03/19/2013 04:40 pm ET Updated Feb 02, 2016

Grow Old With Me

When I was having my teeth cleaned recently, the dental hygienist looked at my records and said, "Oh, I must have the wrong chart. According to this, you're 52."

I batted my lowered eyes, and with all the false modesty I could muster, I replied in an appropriately diffident tone, "Nope, that'd be me."

"Wow, you look younger."

The chair then gently lowered me into position for my cleaning as my ego -- in an equal and opposite reaction -- rose and rose and rose.

But as the latex-clad, instrument-wielding hands reached into the nether regions of my gaping mouth to do battle with a particularly recalcitrant bit of tartar lurking on a back molar, I started to wonder: Why exactly is telling someone that they look younger than their years considered a compliment? If it's better to look younger, then the implication is that it must be better to be younger. And with that premise I most vigorously disagree.

Logically speaking, none of us looks younger than we are. I suppose the syllogism would read something like:

    I look the way I do.
    I am 52 years old.
∴I look 52 years old.

Since becoming an adult, I've had a mental picture of a 40-year block of time, between the ages of 20 and 60, inside of which age is more or less fluid. Within that span one isn't young or old, just younger or older. In my mind we travel leisurely along the spectrum, so exact yearly increments don't matter as much. When I was 45 I chatted on some hookup website or other with someone who was 44. When we finally agreed to meet for coffee, he confessed that he was actually 46. I wondered who he imagined would find 44 acceptable but 46 a deal breaker.

This leads me to another subjective observation: Most of the hotter men who catch my eye (on a purely physical level) are older. I don't know if it just takes that much longer to get into shape these days, or if younger men simply aren't as interested, but among the average guys on the street, the fellows who I think are really hunky are way past their 20s.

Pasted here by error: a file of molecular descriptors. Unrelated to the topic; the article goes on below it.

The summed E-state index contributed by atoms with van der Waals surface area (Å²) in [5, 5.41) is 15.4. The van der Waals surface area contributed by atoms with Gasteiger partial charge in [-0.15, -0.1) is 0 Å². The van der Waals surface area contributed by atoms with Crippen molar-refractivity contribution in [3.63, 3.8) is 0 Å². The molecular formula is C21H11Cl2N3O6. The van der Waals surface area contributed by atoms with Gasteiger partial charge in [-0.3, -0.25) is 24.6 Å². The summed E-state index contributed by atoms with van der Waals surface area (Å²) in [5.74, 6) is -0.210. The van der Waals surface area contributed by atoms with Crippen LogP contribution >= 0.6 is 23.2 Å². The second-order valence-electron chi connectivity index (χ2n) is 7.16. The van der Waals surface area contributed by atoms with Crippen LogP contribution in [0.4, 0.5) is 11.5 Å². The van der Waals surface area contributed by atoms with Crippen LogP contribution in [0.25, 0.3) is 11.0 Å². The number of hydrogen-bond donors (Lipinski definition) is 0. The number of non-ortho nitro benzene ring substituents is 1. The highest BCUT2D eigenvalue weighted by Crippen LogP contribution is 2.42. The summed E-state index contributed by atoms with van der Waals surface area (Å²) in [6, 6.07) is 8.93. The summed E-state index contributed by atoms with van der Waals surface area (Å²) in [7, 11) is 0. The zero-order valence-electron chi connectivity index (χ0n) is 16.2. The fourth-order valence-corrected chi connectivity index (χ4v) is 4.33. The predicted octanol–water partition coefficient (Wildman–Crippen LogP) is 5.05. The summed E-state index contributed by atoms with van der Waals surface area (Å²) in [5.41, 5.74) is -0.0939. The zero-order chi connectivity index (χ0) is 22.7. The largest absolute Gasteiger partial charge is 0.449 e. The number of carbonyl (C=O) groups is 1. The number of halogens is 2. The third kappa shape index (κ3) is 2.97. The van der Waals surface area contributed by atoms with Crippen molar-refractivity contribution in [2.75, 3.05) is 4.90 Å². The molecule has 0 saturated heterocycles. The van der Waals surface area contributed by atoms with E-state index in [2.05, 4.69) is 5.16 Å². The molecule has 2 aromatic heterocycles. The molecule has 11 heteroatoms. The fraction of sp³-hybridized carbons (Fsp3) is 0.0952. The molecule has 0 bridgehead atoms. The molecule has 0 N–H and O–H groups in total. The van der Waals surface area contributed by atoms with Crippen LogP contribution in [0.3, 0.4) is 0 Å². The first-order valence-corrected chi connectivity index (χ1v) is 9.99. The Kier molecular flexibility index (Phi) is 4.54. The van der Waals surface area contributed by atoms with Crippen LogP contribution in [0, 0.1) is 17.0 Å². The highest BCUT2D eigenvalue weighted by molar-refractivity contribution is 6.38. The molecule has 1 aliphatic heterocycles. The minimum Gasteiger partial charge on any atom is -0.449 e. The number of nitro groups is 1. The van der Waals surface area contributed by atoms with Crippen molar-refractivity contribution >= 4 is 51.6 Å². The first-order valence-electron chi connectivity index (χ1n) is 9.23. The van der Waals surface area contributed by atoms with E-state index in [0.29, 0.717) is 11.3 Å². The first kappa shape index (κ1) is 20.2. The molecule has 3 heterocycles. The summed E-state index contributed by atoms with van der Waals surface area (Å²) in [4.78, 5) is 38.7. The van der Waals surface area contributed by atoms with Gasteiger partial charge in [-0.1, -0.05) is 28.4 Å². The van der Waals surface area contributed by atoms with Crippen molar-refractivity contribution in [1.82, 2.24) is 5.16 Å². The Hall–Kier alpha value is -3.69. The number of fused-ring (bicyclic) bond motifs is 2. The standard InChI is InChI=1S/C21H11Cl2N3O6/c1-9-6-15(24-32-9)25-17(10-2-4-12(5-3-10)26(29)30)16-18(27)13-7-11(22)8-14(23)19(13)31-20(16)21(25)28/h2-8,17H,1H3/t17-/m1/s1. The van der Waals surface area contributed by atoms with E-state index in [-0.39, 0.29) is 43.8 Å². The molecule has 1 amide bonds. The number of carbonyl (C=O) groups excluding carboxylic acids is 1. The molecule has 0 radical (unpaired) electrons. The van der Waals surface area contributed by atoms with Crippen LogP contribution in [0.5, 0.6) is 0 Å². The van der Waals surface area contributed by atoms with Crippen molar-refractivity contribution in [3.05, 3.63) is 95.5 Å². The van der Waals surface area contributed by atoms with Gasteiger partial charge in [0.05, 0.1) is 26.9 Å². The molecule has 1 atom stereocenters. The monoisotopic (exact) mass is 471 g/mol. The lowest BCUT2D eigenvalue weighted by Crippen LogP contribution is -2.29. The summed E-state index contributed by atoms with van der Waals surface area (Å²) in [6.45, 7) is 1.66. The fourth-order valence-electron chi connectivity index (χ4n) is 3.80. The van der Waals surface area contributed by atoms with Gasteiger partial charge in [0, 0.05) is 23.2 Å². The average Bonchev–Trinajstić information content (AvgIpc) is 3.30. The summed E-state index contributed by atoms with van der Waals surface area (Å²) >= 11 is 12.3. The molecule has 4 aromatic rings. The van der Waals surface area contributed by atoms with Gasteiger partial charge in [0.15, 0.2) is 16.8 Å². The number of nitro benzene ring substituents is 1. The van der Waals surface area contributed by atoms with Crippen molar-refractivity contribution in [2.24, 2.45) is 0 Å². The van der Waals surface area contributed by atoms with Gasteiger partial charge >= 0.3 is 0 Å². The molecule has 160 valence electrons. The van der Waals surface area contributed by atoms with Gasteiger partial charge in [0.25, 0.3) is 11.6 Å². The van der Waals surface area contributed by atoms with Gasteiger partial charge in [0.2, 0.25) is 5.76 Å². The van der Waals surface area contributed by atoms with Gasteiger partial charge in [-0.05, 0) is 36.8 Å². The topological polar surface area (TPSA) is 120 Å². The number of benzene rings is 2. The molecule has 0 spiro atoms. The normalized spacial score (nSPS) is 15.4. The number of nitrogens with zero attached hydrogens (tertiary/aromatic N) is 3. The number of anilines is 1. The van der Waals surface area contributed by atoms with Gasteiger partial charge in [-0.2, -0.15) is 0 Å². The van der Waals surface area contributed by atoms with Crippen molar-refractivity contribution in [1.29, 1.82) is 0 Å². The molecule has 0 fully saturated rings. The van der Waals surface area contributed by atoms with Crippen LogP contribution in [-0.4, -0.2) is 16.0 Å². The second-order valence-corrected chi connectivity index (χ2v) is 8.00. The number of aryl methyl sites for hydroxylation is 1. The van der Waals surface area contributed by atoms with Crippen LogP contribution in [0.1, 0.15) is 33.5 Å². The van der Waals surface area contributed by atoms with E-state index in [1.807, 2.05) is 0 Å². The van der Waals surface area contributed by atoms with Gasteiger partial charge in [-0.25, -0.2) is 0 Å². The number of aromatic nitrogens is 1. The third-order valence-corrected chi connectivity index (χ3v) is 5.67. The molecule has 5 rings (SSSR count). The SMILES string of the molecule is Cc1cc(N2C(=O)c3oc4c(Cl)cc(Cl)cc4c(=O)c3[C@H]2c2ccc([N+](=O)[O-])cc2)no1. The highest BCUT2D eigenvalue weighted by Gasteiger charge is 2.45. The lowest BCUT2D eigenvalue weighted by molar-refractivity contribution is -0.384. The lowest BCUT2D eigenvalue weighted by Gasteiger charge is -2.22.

Take, for instance, well, me. I'm in better shape now than when I was younger. (I've written up my diet plan, if you're interested.) I worked in adult films while in my mid-40s. When I look at photos from back then, I can see that during my porn career, for a lot of the time I spent in front of the camera, I was -- you should pardon the expression -- soft. In some shots I verge precariously close to "dumpy." But now? I have actual abs! Granted, the skin covering them is not as taut as it once was, but as long as I arch my back a little when I'm shirtless, I'm fine.

(On a related note, I only did porn for two years, but people always assume that it was much longer than that, because I was "so old" when I began.)

So when we tell someone they look younger, might we really be saying that they've kept themselves in good shape? I'll happily take that compliment, because if we claim to value a breadth of knowledge and experience when choosing friends and lovers, the simple fact is that years of learning only come with years of living. And along with that living comes great life stories to tell. Wonderful stories! In that regard, the vessel containing the knowledge should be of secondary concern.

There is one exception to my years-are-meaningless rule: I tend to date people close to my own age, for one particular reason: Pop culture is for me a kind of personality GPS when determining compatibility with romantic partners. My normal conversation is peppered with obscure references. It's my lingua franca: "She was nuts! Y'know, like Beulah-Bondi-in-The-Snake-Pit nuts." I've found that outside four or five years of my own age, the lines get blurry. I once dated a (remarkably intelligent) much younger guy. Consider the following exchange while watching the movie New York, New York:

Me: Wow, Liza really looks like Judy in this scene.
Him: Wait, you mean Judy Garland was Liza Minnelli's mother?

'Nuff said.

Andy Warhol reportedly started dying his hair silver when he turned 30 so that people would think he was older and tell him that he looked good for his age. I kind of dig that; it turns the whole "you look younger" notion on its ear. But beyond that I see no reason for wanting to look any age but one's own, especially if that shaves off the impression of not only years but knowledge and experience as well.

So, yes, I've progressed to a +2.25 strength on my Dollar Store reading glasses. Yes, my knees creak a bit when I climb out of bed in the morning. Yes, when I get my hair cut, the barber now asks if I want not only the sides and back trimmed but also the hair on my ears. And, yes indeed, I look 52.

But, man, have I got stories.